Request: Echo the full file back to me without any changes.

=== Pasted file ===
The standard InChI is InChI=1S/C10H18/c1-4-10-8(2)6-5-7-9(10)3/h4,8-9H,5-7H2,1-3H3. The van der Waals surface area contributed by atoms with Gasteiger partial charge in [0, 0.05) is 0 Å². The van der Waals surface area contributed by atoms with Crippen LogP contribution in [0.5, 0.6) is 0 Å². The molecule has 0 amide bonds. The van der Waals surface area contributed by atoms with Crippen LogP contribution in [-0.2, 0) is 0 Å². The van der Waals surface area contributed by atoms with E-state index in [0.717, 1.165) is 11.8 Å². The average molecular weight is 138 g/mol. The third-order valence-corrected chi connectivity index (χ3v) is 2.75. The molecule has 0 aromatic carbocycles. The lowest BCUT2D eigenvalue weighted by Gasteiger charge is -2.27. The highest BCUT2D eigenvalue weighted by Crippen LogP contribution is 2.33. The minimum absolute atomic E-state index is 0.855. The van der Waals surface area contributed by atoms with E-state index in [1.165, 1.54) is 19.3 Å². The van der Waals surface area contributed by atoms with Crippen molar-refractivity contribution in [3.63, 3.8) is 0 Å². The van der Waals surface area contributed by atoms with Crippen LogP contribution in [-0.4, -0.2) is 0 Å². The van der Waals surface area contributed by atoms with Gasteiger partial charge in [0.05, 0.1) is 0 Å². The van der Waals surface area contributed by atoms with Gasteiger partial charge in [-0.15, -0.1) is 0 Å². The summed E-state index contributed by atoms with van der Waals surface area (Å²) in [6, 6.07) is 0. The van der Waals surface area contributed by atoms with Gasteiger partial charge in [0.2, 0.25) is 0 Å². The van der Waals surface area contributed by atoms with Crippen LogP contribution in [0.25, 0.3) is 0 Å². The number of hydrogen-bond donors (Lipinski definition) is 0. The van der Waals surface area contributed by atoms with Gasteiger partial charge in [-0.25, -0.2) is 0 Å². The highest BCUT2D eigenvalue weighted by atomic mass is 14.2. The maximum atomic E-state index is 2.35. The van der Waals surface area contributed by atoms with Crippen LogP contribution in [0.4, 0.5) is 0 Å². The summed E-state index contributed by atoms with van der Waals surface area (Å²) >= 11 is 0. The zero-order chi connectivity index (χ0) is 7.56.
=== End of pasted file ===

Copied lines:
The standard InChI is InChI=1S/C10H18/c1-4-10-8(2)6-5-7-9(10)3/h4,8-9H,5-7H2,1-3H3. The van der Waals surface area contributed by atoms with Gasteiger partial charge in [0, 0.05) is 0 Å². The van der Waals surface area contributed by atoms with Crippen LogP contribution in [0.5, 0.6) is 0 Å². The molecule has 0 amide bonds. The van der Waals surface area contributed by atoms with Crippen LogP contribution in [-0.2, 0) is 0 Å². The van der Waals surface area contributed by atoms with E-state index in [0.717, 1.165) is 11.8 Å². The average molecular weight is 138 g/mol. The third-order valence-corrected chi connectivity index (χ3v) is 2.75. The molecule has 0 aromatic carbocycles. The lowest BCUT2D eigenvalue weighted by Gasteiger charge is -2.27. The highest BCUT2D eigenvalue weighted by Crippen LogP contribution is 2.33. The minimum absolute atomic E-state index is 0.855. The van der Waals surface area contributed by atoms with E-state index in [1.165, 1.54) is 19.3 Å². The van der Waals surface area contributed by atoms with Crippen molar-refractivity contribution in [3.63, 3.8) is 0 Å². The van der Waals surface area contributed by atoms with Crippen LogP contribution in [-0.4, -0.2) is 0 Å². The van der Waals surface area contributed by atoms with Gasteiger partial charge in [0.05, 0.1) is 0 Å². The van der Waals surface area contributed by atoms with Gasteiger partial charge in [-0.15, -0.1) is 0 Å². The summed E-state index contributed by atoms with van der Waals surface area (Å²) in [6, 6.07) is 0. The van der Waals surface area contributed by atoms with Gasteiger partial charge in [0.2, 0.25) is 0 Å². The van der Waals surface area contributed by atoms with Crippen LogP contribution in [0.25, 0.3) is 0 Å². The number of hydrogen-bond donors (Lipinski definition) is 0. The van der Waals surface area contributed by atoms with Gasteiger partial charge in [-0.25, -0.2) is 0 Å². The highest BCUT2D eigenvalue weighted by atomic mass is 14.2. The maximum atomic E-state index is 2.35. The van der Waals surface area contributed by atoms with Crippen LogP contribution in [0.4, 0.5) is 0 Å². The summed E-state index contributed by atoms with van der Waals surface area (Å²) >= 11 is 0. The zero-order chi connectivity index (χ0) is 7.56.